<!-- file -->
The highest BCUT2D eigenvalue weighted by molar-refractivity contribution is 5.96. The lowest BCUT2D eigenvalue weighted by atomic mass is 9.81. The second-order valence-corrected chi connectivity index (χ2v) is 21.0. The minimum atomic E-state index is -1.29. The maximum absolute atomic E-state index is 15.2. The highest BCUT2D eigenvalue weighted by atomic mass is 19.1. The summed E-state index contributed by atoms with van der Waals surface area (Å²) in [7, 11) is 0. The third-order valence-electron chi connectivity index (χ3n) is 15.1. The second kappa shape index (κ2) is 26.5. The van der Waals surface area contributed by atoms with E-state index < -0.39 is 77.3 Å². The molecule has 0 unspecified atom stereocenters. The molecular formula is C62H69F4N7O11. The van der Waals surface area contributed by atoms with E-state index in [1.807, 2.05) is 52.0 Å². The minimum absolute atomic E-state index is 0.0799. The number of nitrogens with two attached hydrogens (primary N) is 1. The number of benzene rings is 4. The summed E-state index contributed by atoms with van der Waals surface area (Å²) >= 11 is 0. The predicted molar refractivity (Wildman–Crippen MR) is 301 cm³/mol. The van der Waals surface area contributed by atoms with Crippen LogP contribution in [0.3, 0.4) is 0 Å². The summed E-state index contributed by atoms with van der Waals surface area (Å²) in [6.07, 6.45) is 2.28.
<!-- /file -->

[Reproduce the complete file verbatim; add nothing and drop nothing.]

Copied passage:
The highest BCUT2D eigenvalue weighted by molar-refractivity contribution is 5.96. The lowest BCUT2D eigenvalue weighted by atomic mass is 9.81. The second-order valence-corrected chi connectivity index (χ2v) is 21.0. The minimum atomic E-state index is -1.29. The maximum absolute atomic E-state index is 15.2. The highest BCUT2D eigenvalue weighted by atomic mass is 19.1. The summed E-state index contributed by atoms with van der Waals surface area (Å²) in [7, 11) is 0. The third-order valence-electron chi connectivity index (χ3n) is 15.1. The second kappa shape index (κ2) is 26.5. The van der Waals surface area contributed by atoms with E-state index < -0.39 is 77.3 Å². The molecule has 0 unspecified atom stereocenters. The molecular formula is C62H69F4N7O11. The van der Waals surface area contributed by atoms with E-state index in [1.807, 2.05) is 52.0 Å². The minimum absolute atomic E-state index is 0.0799. The number of nitrogens with two attached hydrogens (primary N) is 1. The number of benzene rings is 4. The summed E-state index contributed by atoms with van der Waals surface area (Å²) >= 11 is 0. The predicted molar refractivity (Wildman–Crippen MR) is 301 cm³/mol. The van der Waals surface area contributed by atoms with Crippen LogP contribution in [0.3, 0.4) is 0 Å². The summed E-state index contributed by atoms with van der Waals surface area (Å²) in [6.07, 6.45) is 2.28.